It is because each mind is one of a kind that conversation is such a delight—and such a frustration. Your perfectly clear explanation of a simple idea turns out to mean something quite different in the context of a different mind starting from different assumptions. Words can bring such different pictures to different minds that you sometimes wonder if you speak the same language. This one's joke is that one's insult. What makes him say, "How funny," makes her say, "How rude." The words that persuade these folks of your good intentions persuade those folks of your guilt. Here, the word "liberal" gets politicians elected. There, it gets them defeated. A manufacturer knows that when he puts "NEW!" on his package, some people will avoid it. He hopes that more people will buy it.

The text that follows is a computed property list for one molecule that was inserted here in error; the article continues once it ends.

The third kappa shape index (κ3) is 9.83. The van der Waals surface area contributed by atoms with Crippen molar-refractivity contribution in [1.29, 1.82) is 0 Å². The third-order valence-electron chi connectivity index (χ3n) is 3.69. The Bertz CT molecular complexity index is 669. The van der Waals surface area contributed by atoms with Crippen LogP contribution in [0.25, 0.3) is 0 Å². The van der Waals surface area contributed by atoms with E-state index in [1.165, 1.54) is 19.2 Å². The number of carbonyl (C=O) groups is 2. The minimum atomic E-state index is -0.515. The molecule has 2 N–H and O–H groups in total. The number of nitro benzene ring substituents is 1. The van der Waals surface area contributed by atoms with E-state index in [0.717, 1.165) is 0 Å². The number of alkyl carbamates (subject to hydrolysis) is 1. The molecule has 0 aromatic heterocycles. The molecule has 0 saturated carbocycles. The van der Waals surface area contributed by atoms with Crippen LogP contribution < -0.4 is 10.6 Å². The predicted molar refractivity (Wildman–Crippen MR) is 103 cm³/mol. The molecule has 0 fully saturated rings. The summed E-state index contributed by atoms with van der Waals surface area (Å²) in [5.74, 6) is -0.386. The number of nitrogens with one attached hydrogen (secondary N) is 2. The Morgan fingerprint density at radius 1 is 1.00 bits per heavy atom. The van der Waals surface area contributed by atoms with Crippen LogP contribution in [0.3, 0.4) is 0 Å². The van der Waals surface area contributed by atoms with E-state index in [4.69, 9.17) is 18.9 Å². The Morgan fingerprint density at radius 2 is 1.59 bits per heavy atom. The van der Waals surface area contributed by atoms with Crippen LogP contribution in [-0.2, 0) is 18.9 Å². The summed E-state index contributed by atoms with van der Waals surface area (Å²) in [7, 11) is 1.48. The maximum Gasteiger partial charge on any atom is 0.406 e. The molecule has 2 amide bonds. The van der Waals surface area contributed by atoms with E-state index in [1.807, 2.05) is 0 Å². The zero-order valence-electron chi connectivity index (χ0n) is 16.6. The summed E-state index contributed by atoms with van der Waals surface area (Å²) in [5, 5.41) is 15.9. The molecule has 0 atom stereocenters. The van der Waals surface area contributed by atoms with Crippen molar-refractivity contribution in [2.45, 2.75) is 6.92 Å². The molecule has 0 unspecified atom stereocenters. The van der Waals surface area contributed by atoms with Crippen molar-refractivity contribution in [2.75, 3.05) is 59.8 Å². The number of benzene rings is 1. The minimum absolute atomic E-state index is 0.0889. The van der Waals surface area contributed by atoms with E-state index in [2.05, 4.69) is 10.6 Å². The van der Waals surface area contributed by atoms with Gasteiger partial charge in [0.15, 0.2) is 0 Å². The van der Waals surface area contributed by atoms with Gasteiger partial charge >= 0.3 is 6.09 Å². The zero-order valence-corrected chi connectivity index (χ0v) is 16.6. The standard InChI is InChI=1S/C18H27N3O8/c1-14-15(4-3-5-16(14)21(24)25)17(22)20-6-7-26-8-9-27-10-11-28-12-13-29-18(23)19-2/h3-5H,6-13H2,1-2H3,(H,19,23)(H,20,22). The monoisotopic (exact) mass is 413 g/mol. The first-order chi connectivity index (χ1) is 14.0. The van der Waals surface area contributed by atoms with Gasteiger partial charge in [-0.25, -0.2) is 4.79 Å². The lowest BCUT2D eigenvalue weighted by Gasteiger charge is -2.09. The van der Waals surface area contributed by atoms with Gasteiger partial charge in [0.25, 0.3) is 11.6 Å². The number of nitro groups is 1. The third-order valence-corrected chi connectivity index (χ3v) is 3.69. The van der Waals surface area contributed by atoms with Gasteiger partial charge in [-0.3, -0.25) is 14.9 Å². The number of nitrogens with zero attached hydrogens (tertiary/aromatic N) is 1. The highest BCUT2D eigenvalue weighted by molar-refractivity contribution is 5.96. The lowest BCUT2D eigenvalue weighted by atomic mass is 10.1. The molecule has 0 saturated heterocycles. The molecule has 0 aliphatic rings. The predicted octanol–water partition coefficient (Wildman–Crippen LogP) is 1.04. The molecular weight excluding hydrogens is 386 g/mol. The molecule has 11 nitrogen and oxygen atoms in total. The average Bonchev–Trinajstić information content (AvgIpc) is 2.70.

All the various choice-denying phrases so beloved of the manipulators are the least effective influences possible, because in order not to offend, they must be carefully ambiguous, which assures that they will be widely misinterpreted. Each mind is unique. You can't count on any trick working. If you think a smart con man can do it to anybody, you haven't noticed how carefully he chooses his victims.

Because of the immutable fact of individual self-regulation, mind control advocates who start with subtle tricks end up using brute force. They try desperately to find some kind of force that works. Let's see if they can succeed.